Father John Dyer: The Extraordinary Tale of Colorado’s Snowshoe Itinerant

For nearly twenty years, Father John Dyer traversed the 13,000-foot Mosquito Range of Colorado, traveling from one mining camp to another to preach, deliver mail, and care for the early mountain communities. Surviving snowstorms and avalanches, with limited resources in an unfamiliar land, he became endeared to the locals and one of the most famous early residents of the Colorado western slope. His story of grit and faithful determination led to his now-famous nickname: The snow-shoe itinerant. This is the extraordinary story of Father John Dyer of Breckenridge, Colorado. 

Early Beginnings in the Midwest

John Dyer was born in Franklin County, Ohio near modern-day Columbus in March of 1812. His father Samuel was a farmer and justice of the peace, as well as a practicing Methodist. The family attended many camp meetings and revivals together, exposing young John to the faith and outdoors. 

In 1831 he had one of his first close calls in the wilderness while moving with this family to Illinois – at the time still the frontier. While scouting for a site to build a home, John’s father became hypothermic in the cold January snow, eventually, urging John to go to a nearby homestead for help. While John successfully found help, his father walked away from the incident with a frostbitten cheek and nose that would scar him for life. For John, this was this was just the first of many winter rescues he would partake in during his time in Colorado.

Mining for Lead or Searching for Souls?

In 1844 John, now a young man, moved his wife Harriet and five children to southern Wisconsin to join the lead mining industry. While he remained active in the Methodist Church in the area, John spent most of his time prospecting – a dangerous and difficult job in those days. In July of 1847, his wife died tragically, followed shortly after by their infant daughter. The doubled loss put John into a deep depression and left them in financial distress as well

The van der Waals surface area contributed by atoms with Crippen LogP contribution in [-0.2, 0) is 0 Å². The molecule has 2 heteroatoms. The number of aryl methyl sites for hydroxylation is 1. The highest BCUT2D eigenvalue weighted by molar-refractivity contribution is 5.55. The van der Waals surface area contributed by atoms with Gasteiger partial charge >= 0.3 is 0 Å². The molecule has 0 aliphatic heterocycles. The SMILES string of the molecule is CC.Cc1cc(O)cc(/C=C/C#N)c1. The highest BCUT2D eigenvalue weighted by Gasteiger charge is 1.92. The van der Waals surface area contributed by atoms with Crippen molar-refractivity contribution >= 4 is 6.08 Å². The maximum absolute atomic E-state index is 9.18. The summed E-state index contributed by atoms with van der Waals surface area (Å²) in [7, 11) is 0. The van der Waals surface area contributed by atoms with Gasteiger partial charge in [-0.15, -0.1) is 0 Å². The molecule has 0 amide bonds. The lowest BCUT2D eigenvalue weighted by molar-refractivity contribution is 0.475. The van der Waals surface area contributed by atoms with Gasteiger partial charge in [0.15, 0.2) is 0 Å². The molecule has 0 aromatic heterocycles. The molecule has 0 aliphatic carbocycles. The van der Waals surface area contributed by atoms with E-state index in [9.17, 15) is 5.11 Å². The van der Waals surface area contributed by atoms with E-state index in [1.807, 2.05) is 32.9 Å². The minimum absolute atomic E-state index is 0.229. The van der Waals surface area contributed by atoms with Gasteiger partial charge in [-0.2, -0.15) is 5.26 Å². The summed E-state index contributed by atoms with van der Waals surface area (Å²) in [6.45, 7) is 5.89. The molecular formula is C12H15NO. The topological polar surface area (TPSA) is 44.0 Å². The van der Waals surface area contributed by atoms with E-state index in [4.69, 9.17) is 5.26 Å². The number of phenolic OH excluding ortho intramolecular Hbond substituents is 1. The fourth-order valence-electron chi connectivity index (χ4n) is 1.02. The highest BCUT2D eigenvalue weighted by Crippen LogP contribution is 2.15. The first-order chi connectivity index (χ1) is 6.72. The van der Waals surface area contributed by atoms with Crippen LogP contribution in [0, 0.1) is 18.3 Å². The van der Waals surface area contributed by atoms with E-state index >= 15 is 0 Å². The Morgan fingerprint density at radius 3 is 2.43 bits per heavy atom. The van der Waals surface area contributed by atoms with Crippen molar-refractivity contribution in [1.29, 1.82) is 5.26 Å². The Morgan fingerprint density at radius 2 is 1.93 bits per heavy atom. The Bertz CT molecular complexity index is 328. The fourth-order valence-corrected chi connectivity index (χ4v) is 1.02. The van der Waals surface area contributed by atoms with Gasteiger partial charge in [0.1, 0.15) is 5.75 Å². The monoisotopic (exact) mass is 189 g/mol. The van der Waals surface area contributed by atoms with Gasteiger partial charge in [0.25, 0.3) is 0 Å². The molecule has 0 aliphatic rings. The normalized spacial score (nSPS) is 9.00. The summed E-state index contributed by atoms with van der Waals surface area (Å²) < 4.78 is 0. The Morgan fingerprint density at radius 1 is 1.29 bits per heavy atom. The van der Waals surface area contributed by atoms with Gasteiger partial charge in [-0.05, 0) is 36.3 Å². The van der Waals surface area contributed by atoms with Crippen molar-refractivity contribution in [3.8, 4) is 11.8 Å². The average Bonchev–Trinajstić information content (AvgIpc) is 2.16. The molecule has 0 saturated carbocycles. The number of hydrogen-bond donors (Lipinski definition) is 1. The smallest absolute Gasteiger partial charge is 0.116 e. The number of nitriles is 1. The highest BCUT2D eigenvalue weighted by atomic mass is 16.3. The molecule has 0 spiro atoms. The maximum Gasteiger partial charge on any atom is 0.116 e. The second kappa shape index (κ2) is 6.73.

Two years later, while digging a new prospecting shaft near Mineral Point, John had a revelation. He heard a voice urge him to preach the gospel, and that this would bring him happiness and peace. He put down his shovel, stepped into the bucket, and said “Hoist.” He climbed out of the bucket, talked to his family, and almost immediately reported his intention to the presiding elder. In 1851 he was admitted as a pastor, already 40 years old with five children. His story was just getting started.

Riding the Circuit While Learning to Snowshoe

For four years Father Dyer “rode the circuit” in southern Wisconsin. In these days, pastors and priests would ride a circuit, visiting towns, in turn, to preach, conduct baptisms, weddings, and funerals, and then move on again. It was lonely, exhausting, and often dangerous work, but John did it with a passion and love for the small camps and communities he visited. In 1855, he was re-assigned to Richland Mission, Minnesota.